The takeaways from our "Church of 'Scionology'" radio program were as follows:

+ Economists have found that family firms that pass the company down to the next generation perform worse than if they had brought in professional management.

+ Family firms are particularly dominant in less-developed countries, which tend to have weaker markets and rule of law. Here's Vikas Mehrotra on that point:

In the developed world, you have good contracting environments, a good system of law enforcement, and so on. So, in the developed world, you can hire professional managers and expect a certain, you know, sticking to the contract law, and so on. It’s rather more difficult to have the same kind of adherence to the rule of law in emerging economies. So, in emerging economies, family firms sort of provide a second-best solution to this poorly developed institutional problem.

The Economic Reasoning of "Ultimogeniture" of Amish Farms

My younger son’s family visited the nearby Amish country and did a tour of several farms. The guide mentioned that the youngest son usually takes over the farm from his father. The older brothers typically learn trades. She thought this happens because the father isn’t ready to give up the farm when the older brothers reach adulthood.

My economic explanation is that this minimizes the frequency of paying estate taxes (no longer a very binding constraint, but it was until quite recently). Perhaps this “ultimogeniture” is an illustration of an unusual excess burden generated by estate taxes. Or perhaps there’s another explanation? (Related: check out Freakonomics Radio on "The Church of 'Scionology.'")

Our Daily Bleg: How to Fairly Divide an Estate?

A while back, we ran a bleg in which a reader needed help dividing up a loved one's furniture and other property. Now a reader named M. writes with a trickier and more philosophical estate-dividing problem:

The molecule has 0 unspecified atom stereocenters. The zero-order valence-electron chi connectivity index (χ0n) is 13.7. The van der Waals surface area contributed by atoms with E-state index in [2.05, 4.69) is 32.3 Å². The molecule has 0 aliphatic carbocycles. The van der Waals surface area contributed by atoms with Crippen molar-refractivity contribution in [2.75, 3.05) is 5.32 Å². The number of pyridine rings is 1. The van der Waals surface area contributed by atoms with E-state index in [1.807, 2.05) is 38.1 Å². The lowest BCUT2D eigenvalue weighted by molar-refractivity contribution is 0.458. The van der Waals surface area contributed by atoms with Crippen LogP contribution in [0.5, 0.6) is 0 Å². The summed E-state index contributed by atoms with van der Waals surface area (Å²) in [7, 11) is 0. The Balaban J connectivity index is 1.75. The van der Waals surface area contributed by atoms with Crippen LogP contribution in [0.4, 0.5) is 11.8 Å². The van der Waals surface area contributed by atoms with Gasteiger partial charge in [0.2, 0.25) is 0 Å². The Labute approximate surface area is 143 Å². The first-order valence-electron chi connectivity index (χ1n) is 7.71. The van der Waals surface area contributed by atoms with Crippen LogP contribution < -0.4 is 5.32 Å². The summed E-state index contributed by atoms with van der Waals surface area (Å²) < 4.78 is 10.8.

My grandmother is 93 and in decent health. She has 4 biological children, 10 grandchildren, 23 great-grandchildren and a great-great-grandchild is possible (the oldest great-grandchild is married.) She has a decent amount of assets; barring unforeseen circumstances her estate will be a few million dollars.

From the perspective of fairness, one might say the estate should be divided equally between the four children. From a purely biological perspective, an individual wants to see that his or her genetics be passed on to future generations. In our case, while one of the children produced two grandchildren who in turn have only one of the great-grandchildren, another child produced 5 grandchildren and they in turn 10 of the great-grandchildren.

A Very Interesting Paragraph From …

... Economic Lives: How Culture Shapes the Economy, by Viviana A. Zelizer, an economic sociologist at Princeton: Suppose for a moment that this is the year 2096. Let's take a look at American families: although by now money often takes postelectronic forms unfamiliar to the twentieth century, in the "traditional" home, "housewives" and "househusbands" receive monthly stipulated sums of money as salaries from their wage-earning spouses.

What Is Going on With Marriage?

You've probably heard the latest marriage narrative: With the recession upon us, young lovers can't afford to marry. As appealing as this story is, it has one problem: It's not true.